The year was 1973. As an aeronautical engineer, I was working for Rolls-Royce in London. One fateful morning, I was summoned into the presence of the personnel director. “Jolley,” he intoned, “we want you to go to New York for two years. Find out what makes the U.S. tick and then come back to London.”

All my years of scheming had worked! My South-African-born wife Judy and I never went back to live in London, and in 1984 we proudly became citizens. Today, I can claim a unique 40:40. Forty years lived in each country and a citizen of both.

It all started just before Christmas 1942. As a present, my mother took me to London for the first time. We stayed at the Strand Palace hotel, and for the first sightseeing trip, we walked toward Trafalgar Square. I shall never forget the sight. Striding down toward us was a soldier, well over 6 feet tall, in an immaculate uniform, looking happy and confident like a million dollars. “Mother,” I asked, “who is he?” Her reply, “He is an American.”

Six months later, America’s rearmament program resulted in the appearance of the first Army Air Corps’ B-17 bombers on England’s East Anglian airfields. For a 10-year-old schoolboy, what could be more exciting than seeing huge four-engined silver airplanes droning across the sky, crewed by young men who spoke with a strange drawl and who gave unlimited supplies of a splendid thing called gum chum!

It was all too much. Sometime in that summer of ’43, I announced to my fellow schoolmates that “I wanted to become a Yank.” The nickname was inevitable, and the enthusiasm for all things American grew. There was a B-17 base within a bike ride from home, and a friend and I would sometimes get up early to watch the morning takeoffs, an amazing sight of 60 B-17’s going off to war.

Why did I forsake the U.K. for America?

For lots of reasons:

  • A better career opportunity, the weather, the incredible generosity, kindness, friendliness and natural self-confidence of Americans, and the country’s economic self-sufficiency.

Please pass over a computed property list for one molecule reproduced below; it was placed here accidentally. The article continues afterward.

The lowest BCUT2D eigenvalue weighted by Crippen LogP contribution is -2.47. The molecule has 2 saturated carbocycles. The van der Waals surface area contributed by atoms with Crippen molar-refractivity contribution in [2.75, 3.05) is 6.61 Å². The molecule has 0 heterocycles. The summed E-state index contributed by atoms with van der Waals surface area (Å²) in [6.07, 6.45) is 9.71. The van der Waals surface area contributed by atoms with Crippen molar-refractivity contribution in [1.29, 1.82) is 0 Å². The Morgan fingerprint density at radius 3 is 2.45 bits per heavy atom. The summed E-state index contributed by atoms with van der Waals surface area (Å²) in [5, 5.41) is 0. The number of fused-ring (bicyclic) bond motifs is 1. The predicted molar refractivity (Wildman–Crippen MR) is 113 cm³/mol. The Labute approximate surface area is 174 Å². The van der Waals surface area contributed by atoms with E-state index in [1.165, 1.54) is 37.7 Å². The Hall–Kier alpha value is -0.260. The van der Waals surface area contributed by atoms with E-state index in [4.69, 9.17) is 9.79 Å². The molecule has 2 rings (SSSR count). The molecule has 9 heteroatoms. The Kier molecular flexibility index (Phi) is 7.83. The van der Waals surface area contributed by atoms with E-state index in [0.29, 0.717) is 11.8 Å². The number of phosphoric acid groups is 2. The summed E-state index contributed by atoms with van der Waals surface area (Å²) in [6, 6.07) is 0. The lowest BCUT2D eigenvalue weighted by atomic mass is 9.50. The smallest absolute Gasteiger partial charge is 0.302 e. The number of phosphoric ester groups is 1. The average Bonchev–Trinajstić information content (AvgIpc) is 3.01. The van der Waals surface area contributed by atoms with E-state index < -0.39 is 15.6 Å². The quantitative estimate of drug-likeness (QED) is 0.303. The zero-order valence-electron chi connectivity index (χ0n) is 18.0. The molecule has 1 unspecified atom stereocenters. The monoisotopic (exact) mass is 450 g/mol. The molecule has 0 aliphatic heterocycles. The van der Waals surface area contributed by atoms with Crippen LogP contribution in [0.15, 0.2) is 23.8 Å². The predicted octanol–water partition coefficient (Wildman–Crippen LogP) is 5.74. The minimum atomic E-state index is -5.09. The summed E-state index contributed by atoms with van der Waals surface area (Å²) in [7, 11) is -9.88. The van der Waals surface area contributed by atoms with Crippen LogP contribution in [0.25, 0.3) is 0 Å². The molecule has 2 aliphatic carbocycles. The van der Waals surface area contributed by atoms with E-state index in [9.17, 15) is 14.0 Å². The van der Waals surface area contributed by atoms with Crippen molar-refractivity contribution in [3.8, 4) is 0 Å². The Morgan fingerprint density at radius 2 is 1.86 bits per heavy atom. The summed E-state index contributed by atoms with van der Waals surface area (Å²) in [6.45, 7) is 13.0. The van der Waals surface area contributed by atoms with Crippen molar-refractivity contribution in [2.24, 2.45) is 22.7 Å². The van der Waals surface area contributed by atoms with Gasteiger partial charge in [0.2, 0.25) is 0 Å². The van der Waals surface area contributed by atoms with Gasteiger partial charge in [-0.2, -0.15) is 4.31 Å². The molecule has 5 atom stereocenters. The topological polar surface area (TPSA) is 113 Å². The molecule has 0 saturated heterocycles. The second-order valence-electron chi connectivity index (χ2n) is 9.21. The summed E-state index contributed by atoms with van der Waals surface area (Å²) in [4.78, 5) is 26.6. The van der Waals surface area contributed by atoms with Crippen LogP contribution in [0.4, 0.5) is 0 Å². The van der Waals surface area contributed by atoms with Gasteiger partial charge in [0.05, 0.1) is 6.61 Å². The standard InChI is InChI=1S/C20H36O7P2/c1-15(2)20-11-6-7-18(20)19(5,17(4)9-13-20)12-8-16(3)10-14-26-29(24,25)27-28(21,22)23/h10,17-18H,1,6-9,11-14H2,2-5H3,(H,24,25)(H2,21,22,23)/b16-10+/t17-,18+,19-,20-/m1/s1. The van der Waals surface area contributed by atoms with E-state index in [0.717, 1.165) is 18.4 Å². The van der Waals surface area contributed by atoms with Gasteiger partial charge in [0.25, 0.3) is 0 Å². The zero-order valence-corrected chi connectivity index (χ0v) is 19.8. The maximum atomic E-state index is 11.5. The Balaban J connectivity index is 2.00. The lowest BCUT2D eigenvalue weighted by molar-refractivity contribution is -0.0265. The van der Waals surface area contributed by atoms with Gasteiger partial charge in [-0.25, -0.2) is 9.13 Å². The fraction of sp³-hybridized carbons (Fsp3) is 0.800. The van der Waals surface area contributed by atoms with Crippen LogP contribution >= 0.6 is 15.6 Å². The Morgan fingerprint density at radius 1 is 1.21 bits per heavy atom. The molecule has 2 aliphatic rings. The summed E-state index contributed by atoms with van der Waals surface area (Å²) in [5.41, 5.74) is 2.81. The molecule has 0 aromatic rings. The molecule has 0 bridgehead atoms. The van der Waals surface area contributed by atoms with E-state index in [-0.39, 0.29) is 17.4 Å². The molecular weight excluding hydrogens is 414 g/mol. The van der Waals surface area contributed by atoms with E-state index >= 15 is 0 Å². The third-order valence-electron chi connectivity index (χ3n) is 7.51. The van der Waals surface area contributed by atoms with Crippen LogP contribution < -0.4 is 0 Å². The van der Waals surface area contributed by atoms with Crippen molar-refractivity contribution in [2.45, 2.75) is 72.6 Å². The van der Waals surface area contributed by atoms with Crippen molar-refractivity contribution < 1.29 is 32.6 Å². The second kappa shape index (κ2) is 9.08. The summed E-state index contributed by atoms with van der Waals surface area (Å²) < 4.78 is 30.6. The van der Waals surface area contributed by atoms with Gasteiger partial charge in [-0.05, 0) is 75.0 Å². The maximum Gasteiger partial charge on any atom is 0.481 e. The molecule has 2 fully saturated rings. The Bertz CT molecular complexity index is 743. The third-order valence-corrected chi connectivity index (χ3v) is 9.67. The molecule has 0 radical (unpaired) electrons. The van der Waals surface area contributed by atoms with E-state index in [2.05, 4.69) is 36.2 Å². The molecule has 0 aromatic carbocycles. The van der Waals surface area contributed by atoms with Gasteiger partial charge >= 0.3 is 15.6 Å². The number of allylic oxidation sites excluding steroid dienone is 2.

• The total lack of “class” that encourages personal entrepreneurship, wonderful fast-food outlets, the wide-open spaces and the sheer size of the country, the efficient interstate road system (sadly in serious need of new funding and repair) and an extraordinarily sophisticated airline system.
  • Some of the best newspapers in the world, the wonderfully diverse theater and Hollywood’s ability to make brilliant movies — 600 a year.
  • The ability to integrate refugees and make them Americans, a political system that drives one crazy but is still fascinating (Will they ever give the president a six-year term?) and successful national attempts to minimize racism.

There are inevitable downsides. In particular, the obsession with guns, resulting in tragedies like Columbine and Newtown, with 11,000 firearm-related deaths in 2013. Why is it that the text of the Second Amendment to the amazing and brilliant U.S. Constitution has become so grossly distorted over the years? And another thing, the World Cup has hopefully demonstrated to U.S. football enthusiasts that soccer is a really exciting international game and deserves support.

We recently visited the 9/11 Memorial Museum in New York. The U.S. is brilliant at creating war memorials, and 9/11 is no exception. Viewing the site of the two World Trade Centers and listening to the last messages from the victims to their families is a sobering experience.

America is an amazing country. We have serious problems, like the threat of terrorism, air pollution, and for us in Tucson, a very serious water shortage.

I am convinced that we will solve these problems, and that’s why I love America.

Michael Jolley, 80, is a former vice president of Rolls-Royce Inc. who now lives in Tucson.